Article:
No matter how obsessive an historian is about her research, no matter how many archives she visits or how many thousands of documents she reads, some details will be lost or confused. That’s an obvious thing to say about something that happened in, say, the 1700’s, but it is also true for events that happened in living memory.

Take, for example, the question of where Dutch-Paris hid Engelandvaarders in Toulouse while they waited to leave for their treks over the Pyrenees into Spain. A number of people who know something about escape lines and contemporary books that mention Dutch-Paris say that Dutch-Paris hid its protégés in a brothel on the outskirts of Toulouse that was called the Panier Fleuri.

That seemed reasonable enough when I started out on my research, but it confused me because that wasn’t exactly what the documents were saying. It’s very clear that Dutch-Paris did hide some Engelandvaarders in the Panier Fleuri, but only before 31 December 1943. Dutch-Paris never used that hiding place after 7 January 1944 because they knew it was no longer safe. Also, there’s nothing in the documents to suggest that the Panier Fleuri was a brothel. It might have been, but I doubt it. Dutch-Paris women as well as men worked at the Panier Fleuri. John Weidner was not the sort to ask, let alone require, a respectable woman to enter a brothel.

So where did Dutch-Paris hide Engelandvaarders in Toulouse in 1944? The documents mention a handful of hotels by name, but mostly refer to a rickety sounding room or apartment on the top floor of a building where some of the men thought one of the passeurs lived. No address appears in the documents because the men who wrote them did not know the address or because they kept it quiet to keep the safe house safe.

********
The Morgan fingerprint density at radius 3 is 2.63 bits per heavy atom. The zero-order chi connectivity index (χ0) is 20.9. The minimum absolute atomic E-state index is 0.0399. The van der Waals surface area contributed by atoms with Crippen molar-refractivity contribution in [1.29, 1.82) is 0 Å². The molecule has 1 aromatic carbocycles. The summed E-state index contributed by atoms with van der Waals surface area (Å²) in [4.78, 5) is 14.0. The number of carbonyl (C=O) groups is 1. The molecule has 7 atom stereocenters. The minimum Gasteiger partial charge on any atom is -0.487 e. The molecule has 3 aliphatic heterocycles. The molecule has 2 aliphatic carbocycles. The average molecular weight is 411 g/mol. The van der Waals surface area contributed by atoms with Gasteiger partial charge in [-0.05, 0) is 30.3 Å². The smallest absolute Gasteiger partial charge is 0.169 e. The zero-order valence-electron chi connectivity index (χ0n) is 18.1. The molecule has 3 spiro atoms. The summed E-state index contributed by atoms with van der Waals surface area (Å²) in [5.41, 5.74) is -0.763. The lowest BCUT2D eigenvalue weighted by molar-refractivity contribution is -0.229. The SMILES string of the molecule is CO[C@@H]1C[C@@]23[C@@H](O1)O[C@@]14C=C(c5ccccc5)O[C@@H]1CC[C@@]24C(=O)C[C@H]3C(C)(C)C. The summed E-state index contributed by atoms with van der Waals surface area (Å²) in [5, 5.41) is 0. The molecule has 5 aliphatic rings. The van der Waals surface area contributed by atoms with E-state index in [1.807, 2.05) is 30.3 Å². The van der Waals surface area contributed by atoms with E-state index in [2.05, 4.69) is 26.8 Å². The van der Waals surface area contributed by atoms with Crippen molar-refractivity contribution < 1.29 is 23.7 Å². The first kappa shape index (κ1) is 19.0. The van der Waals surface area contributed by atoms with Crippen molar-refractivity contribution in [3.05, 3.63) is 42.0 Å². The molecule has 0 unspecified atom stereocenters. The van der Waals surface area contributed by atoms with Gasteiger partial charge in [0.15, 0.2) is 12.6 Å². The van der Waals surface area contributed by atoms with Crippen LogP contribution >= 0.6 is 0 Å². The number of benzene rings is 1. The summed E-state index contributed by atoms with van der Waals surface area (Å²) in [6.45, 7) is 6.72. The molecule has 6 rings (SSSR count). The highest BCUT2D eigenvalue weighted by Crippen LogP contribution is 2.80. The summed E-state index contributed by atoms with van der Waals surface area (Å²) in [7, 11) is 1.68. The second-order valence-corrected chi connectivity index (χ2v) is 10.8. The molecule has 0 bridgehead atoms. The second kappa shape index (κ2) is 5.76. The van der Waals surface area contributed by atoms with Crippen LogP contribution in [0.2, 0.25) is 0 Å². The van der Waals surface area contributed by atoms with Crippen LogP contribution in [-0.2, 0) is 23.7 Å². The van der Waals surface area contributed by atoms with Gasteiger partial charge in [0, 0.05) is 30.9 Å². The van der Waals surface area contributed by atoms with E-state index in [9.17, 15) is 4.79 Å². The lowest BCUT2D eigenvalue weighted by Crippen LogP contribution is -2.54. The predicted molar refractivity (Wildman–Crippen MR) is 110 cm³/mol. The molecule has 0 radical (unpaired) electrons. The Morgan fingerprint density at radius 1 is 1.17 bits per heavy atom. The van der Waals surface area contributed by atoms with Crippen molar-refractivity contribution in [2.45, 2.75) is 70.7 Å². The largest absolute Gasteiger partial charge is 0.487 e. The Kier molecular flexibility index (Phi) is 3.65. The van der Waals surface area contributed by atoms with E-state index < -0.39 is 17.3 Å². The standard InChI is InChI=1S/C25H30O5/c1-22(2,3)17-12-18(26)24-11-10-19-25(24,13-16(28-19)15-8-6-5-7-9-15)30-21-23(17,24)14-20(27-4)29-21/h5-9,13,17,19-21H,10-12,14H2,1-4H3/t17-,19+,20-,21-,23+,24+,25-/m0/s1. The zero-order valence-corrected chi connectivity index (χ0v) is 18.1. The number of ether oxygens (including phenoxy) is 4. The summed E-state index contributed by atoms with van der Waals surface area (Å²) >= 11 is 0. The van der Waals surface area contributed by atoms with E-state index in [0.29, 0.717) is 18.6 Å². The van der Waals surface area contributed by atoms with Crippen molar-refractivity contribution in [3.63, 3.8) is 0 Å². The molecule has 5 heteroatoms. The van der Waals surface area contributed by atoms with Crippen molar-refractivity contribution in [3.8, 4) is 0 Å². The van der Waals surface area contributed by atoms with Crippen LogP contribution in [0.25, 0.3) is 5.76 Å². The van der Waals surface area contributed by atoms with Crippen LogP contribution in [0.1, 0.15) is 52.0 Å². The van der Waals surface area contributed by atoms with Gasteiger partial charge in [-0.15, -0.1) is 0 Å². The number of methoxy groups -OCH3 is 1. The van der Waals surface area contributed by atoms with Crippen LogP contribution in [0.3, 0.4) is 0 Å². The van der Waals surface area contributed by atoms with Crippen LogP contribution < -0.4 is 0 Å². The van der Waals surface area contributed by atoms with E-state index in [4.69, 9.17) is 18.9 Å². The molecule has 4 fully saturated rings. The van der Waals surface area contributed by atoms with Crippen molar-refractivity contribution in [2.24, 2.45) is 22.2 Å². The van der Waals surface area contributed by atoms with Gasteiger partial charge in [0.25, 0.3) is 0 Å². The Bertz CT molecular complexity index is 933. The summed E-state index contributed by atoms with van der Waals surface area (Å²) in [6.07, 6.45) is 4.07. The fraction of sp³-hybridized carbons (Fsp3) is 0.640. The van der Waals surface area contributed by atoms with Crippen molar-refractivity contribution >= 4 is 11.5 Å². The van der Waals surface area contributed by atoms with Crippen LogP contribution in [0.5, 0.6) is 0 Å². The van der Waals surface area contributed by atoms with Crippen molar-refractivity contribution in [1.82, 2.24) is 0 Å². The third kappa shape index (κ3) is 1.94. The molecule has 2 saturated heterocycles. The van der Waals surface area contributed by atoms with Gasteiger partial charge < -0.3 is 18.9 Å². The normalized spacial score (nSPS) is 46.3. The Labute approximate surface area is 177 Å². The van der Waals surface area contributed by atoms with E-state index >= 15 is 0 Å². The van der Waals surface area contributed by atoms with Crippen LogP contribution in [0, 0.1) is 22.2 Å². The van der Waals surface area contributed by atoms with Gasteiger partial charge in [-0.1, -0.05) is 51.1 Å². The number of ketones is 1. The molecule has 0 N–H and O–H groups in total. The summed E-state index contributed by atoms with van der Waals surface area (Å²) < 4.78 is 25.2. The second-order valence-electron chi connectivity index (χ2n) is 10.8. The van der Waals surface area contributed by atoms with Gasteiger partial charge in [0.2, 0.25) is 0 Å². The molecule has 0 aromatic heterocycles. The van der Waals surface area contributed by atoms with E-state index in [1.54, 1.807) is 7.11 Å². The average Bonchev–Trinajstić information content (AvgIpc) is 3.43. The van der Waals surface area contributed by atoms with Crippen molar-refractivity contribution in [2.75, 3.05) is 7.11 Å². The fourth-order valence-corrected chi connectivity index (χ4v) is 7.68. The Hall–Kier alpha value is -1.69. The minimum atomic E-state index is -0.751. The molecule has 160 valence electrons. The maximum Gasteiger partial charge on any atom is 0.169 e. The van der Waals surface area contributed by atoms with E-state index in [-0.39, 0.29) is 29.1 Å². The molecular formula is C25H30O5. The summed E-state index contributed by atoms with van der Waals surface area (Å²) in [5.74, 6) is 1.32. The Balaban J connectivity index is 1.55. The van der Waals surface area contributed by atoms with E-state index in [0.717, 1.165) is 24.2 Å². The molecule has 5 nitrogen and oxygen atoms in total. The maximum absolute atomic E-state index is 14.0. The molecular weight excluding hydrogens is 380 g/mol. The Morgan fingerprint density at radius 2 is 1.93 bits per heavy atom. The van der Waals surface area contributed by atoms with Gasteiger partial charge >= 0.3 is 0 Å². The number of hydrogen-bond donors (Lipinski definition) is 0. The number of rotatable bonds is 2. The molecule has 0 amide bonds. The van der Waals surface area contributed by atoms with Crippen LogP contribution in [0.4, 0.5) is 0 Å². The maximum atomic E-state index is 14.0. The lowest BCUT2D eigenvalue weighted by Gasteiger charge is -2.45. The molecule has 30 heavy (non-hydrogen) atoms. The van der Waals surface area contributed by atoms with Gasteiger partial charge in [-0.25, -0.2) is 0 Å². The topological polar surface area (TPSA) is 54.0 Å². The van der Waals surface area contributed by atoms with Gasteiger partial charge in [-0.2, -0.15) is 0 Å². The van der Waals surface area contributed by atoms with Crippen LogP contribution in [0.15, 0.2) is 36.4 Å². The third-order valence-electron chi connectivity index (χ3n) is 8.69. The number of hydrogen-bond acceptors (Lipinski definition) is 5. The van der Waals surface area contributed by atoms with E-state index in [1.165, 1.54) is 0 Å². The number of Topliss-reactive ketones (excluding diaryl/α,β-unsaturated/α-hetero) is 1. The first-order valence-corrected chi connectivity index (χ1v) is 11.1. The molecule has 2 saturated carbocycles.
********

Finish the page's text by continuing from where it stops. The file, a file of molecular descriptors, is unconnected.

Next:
I now think that that the upstairs or attic room was the brothel because of an email conversation between myself, the son of an Engelandvaarder and an Engelandvaarder who went through Toulouse himself. The son of an Engelandvaarder told me that his father told him that he and several other Dutchmen had slept head to toe in a small attic space above brothel where all sorts of things were going on. The Engelandvaarder replied that it was probably the same cramped room where he stayed with other Dutchmen and Allied aviators while all sorts of things went on below.

The son of the Engelandvaarder assumed that the uncomfortable room in Toulouse was in the Panier Fleuri because that’s the name he had seen in the 1967 documentary about Dutch-Paris and other places. It could not have been the Panier Fleuri, however, because his father was in Toulouse after 7 January 1944.

What’s happened as the story has been passed down is that the inn on the edge of town called the Panier Fleuri and the brothel in the center of town have been conflated into the place where Dutch-Paris hid Engelandvaarders. It’s a minor detail that makes the story flow more smoothly as well as satisfying the general urge to give things a name and a place. But it obscures the much more dramatic reality that resisters had to move continuously because no place could remain safe for long. It is also incorrect, which is something that historians will spend years in the archives in order to avoid.

(see the next post for more about the Panier Fleuri)